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Having a Successful Physical Activity Event

MORE INTERACTIONS WITH TWEENS


Getting Tweens to Check Out the Event

Call out what activities are being executed at the event site and encourage those outside to participate.

  • "Come on over and learn new ways to turn up the fun at home!"
  • "We will be having a ______ contest in 10 minutes where you can win cool prizes and learn new ways to play! Come on over."
  • "We have cool prizes to give away, make sure to stop by our Activity Zone."
  • "Come over and check out the fun activities at the VERB Activity Zone."
Once Tweens Arrive

Keep kids active and interested, make sure everyone is involved and doing some sort of activity. Even if kids are waiting in line – get them moving!

  • "What is your verb?"
  • "Show me your verb."
  • "Who wants to have a touch down dance contest?"
  • "Who can jump rope the longest?"
Upon Tweens Exiting

As kids are leaving, be sure to reinforce the fun they had getting active and that they can keep doing this at home on their own.

  • "Remember you can do this at home on your own or with friends."
  • "Wasn’t this fun? So, are you going to continue to do _____ at home?"
  • "Remember you can do this at home—just get a ball of socks or make a duct tape ball and throw it in a trash can."
  • "Remember you can play any time, anywhere, with anything! Use your imagination!"

PRIZE DISTRIBUTION

If you are providing prizes and giveaways at your event, we suggest the following to keep them appealing and of special significance to your tween audience.

Items should:

  • be used as a draw to the site
  • be used as a reward for activity
  • NOT be given to adults
  • NOT be given out in handfuls
  • NOT be given to passersby who do not come into the activity site

Staff should keep count of the number of items that they give away. Tracking the number of prizes distributed at each event can help you track the number of participants for evaluation purpose. (See Appendix for Prize Ideas).


"KEEP IT FUN" TIPS

DO:
  • Keep a high level of energy to keep children motivated and continue to keep up the energy level when the children are trying out new activities.
  • Practice "energetic outreach" to draw children from all over the event area and encourage them to come over, check out a new activity, get them into the action.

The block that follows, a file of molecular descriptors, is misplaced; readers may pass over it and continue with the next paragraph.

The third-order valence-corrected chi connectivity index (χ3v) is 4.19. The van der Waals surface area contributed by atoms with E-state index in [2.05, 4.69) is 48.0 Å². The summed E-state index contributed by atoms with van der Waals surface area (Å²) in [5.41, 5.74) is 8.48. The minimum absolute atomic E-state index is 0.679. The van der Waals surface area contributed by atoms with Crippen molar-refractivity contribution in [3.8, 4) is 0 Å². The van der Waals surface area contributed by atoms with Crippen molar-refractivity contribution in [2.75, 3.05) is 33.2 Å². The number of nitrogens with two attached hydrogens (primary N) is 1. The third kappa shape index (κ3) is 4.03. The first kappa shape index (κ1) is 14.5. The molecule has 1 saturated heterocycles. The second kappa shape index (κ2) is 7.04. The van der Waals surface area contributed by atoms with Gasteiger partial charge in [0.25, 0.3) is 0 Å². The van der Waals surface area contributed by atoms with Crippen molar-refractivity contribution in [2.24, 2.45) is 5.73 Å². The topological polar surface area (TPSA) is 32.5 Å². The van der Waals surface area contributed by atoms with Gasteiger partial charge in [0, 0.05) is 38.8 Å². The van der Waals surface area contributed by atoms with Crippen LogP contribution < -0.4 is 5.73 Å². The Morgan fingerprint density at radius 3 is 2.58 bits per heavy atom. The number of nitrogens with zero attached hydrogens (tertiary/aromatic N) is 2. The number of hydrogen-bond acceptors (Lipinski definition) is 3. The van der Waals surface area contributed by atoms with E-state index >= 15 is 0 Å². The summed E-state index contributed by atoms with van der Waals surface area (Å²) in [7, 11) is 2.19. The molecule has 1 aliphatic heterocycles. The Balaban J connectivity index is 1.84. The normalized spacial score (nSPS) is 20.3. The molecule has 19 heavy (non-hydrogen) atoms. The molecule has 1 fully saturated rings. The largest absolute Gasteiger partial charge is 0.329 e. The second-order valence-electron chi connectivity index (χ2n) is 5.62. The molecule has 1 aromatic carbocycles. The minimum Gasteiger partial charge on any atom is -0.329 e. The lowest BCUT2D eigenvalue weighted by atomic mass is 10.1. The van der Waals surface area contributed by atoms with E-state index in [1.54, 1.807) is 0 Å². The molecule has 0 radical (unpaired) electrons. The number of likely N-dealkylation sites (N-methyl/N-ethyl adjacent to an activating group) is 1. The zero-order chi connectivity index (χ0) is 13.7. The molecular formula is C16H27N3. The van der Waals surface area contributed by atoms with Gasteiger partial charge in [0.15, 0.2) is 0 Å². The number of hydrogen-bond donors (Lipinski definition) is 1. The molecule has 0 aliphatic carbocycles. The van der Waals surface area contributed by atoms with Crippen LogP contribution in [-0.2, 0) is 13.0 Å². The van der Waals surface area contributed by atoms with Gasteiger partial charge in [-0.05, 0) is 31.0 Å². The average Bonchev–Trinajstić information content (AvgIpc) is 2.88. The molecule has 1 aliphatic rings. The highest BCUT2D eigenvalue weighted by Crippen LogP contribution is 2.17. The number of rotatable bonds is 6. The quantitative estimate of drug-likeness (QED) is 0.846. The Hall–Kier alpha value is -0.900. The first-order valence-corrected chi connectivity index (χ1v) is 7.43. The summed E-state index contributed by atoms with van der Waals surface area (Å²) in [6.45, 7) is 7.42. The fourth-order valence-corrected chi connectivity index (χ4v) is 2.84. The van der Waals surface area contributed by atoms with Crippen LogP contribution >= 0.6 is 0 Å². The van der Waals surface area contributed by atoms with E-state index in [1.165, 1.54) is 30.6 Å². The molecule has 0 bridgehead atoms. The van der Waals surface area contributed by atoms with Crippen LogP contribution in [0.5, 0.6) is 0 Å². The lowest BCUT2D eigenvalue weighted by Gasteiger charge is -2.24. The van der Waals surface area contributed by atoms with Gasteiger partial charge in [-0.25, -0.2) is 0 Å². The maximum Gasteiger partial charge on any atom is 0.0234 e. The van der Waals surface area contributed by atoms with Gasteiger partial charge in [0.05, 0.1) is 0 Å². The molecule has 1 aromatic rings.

• Keep music, messages, and activities age-appropriate.
  • Tone should be peer-to-peer, not adult to kid.
  • Embrace all aspects of kids' lives – never tell a child that they should not do things (i.e.: never say "don’t watch video games, don't eat junk food").
  • Pay attention to resources kids may need such as rest rooms where available, first aid areas/procedures, fire/ emergency exits, water, etc.
  • Contact your local health department for guidance on emergency safety protocols and tips on prevention and treatment for conditions such as heat exhaustion and heat stroke.
  • Keep parent/adult and tween messaging separate.
  • Reward individual/group participation in activity either through prizes, or positive reinforcement.
  • Instill individual or friendly competition. It's about activity, not winning.
Don't:
  • Give prizes to adults. They are specifically for kids.
  • Talk about political/religious issues, current events.
  • Focus on "winning." Everybody's a winner.
  • Talk about health or exercise. It's about fun and play.
  • Talk to parents in front of kids about health, exercise, obesity, or nutrition.

Thank you for recognizing the need to promote increased and sustained physical activity among youth. We hope that you have found this guide helpful. See Appendix for on-line resources that you may find useful in planning and executing your physical activity events.

You are on your way to a successful event with kids leaving happy, thrilled, and ready to continue their play, each saying: "I can’t wait to do that again!"


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